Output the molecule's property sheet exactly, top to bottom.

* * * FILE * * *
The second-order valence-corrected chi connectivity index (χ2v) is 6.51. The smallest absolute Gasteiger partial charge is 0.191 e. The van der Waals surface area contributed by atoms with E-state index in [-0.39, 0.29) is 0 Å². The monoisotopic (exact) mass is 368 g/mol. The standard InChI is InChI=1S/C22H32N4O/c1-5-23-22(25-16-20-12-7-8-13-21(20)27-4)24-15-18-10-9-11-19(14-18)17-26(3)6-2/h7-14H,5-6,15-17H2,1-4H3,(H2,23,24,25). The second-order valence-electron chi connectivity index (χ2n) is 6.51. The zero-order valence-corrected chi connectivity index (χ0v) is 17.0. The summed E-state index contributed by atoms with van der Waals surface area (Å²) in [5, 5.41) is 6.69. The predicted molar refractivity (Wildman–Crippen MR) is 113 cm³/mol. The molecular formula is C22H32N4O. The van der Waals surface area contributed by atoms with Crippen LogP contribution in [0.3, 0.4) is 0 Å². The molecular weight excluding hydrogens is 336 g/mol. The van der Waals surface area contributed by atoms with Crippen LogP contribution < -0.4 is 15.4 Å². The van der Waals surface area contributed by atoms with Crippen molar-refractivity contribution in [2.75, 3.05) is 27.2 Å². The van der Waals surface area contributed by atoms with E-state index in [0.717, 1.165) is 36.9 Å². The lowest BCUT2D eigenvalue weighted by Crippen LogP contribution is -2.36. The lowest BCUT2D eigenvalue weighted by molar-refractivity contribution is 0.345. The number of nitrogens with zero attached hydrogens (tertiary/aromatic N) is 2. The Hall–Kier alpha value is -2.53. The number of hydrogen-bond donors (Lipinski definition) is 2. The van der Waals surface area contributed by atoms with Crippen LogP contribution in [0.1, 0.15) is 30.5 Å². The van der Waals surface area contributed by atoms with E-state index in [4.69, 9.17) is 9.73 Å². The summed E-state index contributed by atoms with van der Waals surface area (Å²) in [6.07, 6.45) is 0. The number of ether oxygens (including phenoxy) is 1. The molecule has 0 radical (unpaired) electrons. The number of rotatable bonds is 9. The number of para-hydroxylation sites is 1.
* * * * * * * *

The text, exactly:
The second-order valence-corrected chi connectivity index (χ2v) is 6.51. The smallest absolute Gasteiger partial charge is 0.191 e. The van der Waals surface area contributed by atoms with E-state index in [-0.39, 0.29) is 0 Å². The monoisotopic (exact) mass is 368 g/mol. The standard InChI is InChI=1S/C22H32N4O/c1-5-23-22(25-16-20-12-7-8-13-21(20)27-4)24-15-18-10-9-11-19(14-18)17-26(3)6-2/h7-14H,5-6,15-17H2,1-4H3,(H2,23,24,25). The second-order valence-electron chi connectivity index (χ2n) is 6.51. The zero-order valence-corrected chi connectivity index (χ0v) is 17.0. The summed E-state index contributed by atoms with van der Waals surface area (Å²) in [5, 5.41) is 6.69. The predicted molar refractivity (Wildman–Crippen MR) is 113 cm³/mol. The molecular formula is C22H32N4O. The van der Waals surface area contributed by atoms with Crippen LogP contribution in [0.3, 0.4) is 0 Å². The molecular weight excluding hydrogens is 336 g/mol. The van der Waals surface area contributed by atoms with Crippen LogP contribution < -0.4 is 15.4 Å². The van der Waals surface area contributed by atoms with Crippen molar-refractivity contribution in [2.75, 3.05) is 27.2 Å². The van der Waals surface area contributed by atoms with E-state index in [0.717, 1.165) is 36.9 Å². The lowest BCUT2D eigenvalue weighted by Crippen LogP contribution is -2.36. The lowest BCUT2D eigenvalue weighted by molar-refractivity contribution is 0.345. The number of nitrogens with zero attached hydrogens (tertiary/aromatic N) is 2. The Hall–Kier alpha value is -2.53. The number of hydrogen-bond donors (Lipinski definition) is 2. The van der Waals surface area contributed by atoms with Crippen LogP contribution in [0.1, 0.15) is 30.5 Å². The van der Waals surface area contributed by atoms with E-state index in [4.69, 9.17) is 9.73 Å². The summed E-state index contributed by atoms with van der Waals surface area (Å²) in [6.07, 6.45) is 0. The number of ether oxygens (including phenoxy) is 1. The molecule has 0 radical (unpaired) electrons. The number of rotatable bonds is 9. The number of para-hydroxylation sites is 1.